“These results suggest that the age at which a woman begins receiving hormone replacement therapy may impact future memory and thinking abilities and indicate that diabetes could play a role in the effects on the brain. Understanding the potential knock-on effects of hormone replacement therapy will aid discussions between doctors and patients, helping them to make informed decisions when trying to manage the symptoms of menopause.”

Women’s advantage in verbal skills may mask early dementia symptoms

A number of studies have shown that women tend to have an advantage in verbal memory skills compared to men. This difference may affect the way symptoms of Alzheimer’s are displayed in women. However, many of the memory and thinking tests used to diagnose Alzheimer’s are related to verbal memory skills, and so women’s verbal advantage may affect the results of these tests.

To explore this, a team of researchers in the US looked to the Alzheimer’s Disease Neuroimaging Initiative (ADNI), a dataset collected from hundreds of people containing information from brain scans, genetic tests, memory and thinking tests, and other biological signatures of Alzheimer’s disease. The team used the brain scans to measure Alzheimer’s-related brain changes, looking at the size of hippocampi (the parts of the brain responsible for short term memory formation), energy usage in the brain and the amount of the hallmark Alzheimer’s protein, amyloid. They combined this information with results from verbal memory tests, to see if there were differences between men and women.

They found that in the early stages of Alzheimer’s disease, women showed better scores in verbal memory despite having similar levels of Alzheimer’s-related brain changes to men (smaller hippocampi, reduction in energy use and increased amyloid build-up). When they used sex-specific cut-off scores for the verbal memory tests, diagnostic accuracy increased for both men and women. The researchers suggest that women’s verbal advantage persists in the early stages of Alzheimer’s, and this could be masking symptoms. They also suggest that this masking effect may explain why women seem to show a more rapid decline as the disease progresses.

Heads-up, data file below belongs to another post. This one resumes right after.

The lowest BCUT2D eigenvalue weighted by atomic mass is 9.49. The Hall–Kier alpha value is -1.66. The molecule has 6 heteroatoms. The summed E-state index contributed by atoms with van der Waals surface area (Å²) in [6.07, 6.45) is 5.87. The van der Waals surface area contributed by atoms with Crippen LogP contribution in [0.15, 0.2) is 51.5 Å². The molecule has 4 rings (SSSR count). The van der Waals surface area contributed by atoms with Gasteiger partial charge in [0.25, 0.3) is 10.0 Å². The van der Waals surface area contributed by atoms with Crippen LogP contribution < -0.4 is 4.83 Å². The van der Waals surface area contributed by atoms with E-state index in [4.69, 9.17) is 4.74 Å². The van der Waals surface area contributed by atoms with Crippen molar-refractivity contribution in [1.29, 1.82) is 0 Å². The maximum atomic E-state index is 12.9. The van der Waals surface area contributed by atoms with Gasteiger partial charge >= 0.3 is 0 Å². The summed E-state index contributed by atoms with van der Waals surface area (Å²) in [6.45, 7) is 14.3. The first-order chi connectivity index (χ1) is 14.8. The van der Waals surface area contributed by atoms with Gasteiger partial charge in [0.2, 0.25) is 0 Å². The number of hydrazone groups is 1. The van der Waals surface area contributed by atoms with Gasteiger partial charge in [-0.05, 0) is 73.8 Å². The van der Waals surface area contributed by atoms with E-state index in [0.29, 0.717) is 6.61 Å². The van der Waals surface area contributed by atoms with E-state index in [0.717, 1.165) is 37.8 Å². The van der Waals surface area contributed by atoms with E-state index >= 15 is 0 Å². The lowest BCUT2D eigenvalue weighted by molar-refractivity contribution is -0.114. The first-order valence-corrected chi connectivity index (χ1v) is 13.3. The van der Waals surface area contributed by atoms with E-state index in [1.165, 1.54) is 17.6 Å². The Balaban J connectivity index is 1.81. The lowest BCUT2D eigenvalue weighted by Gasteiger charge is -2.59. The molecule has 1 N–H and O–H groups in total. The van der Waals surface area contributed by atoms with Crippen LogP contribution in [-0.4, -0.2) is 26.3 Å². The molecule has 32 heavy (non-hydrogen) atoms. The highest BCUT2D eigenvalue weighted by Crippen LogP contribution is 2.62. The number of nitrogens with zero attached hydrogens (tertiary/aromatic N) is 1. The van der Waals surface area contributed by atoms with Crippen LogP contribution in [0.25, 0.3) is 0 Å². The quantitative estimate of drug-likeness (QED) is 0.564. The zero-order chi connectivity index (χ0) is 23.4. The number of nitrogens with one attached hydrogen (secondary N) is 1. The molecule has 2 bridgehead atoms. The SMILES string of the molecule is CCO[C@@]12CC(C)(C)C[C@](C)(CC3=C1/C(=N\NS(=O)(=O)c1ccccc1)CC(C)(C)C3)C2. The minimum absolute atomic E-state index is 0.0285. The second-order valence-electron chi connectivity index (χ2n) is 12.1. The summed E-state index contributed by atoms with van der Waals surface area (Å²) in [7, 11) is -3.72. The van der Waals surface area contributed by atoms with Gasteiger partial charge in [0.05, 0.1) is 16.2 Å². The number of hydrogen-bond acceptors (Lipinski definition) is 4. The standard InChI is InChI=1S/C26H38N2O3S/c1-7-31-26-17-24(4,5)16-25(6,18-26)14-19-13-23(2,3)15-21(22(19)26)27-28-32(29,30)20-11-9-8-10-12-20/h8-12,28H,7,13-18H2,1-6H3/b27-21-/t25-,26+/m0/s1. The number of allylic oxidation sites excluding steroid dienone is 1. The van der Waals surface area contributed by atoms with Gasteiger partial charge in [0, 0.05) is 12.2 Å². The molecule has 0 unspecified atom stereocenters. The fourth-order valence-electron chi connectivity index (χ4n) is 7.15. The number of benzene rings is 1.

Dr Rosa Sancho, Head of Research at Alzheimer’s Research UK, said:

“This study suggests that women’s verbal advantage may be masking the early symptoms of Alzheimer’s, and this could be affecting the accuracy and timeliness of diagnosis. Currently, tests for Alzheimer’s and other forms of dementia don’t take sex-specific differences into account, but this new study suggests this could be a limitation in our approach.

“Doctors use clinical guidelines that set out cut-off points for scores on diagnostic memory and thinking tests, which help them to make a diagnosis. Emerging evidence of sex-specific differences will need extensive investigation and careful consideration by experts before being incorporated into diagnostic guidelines.”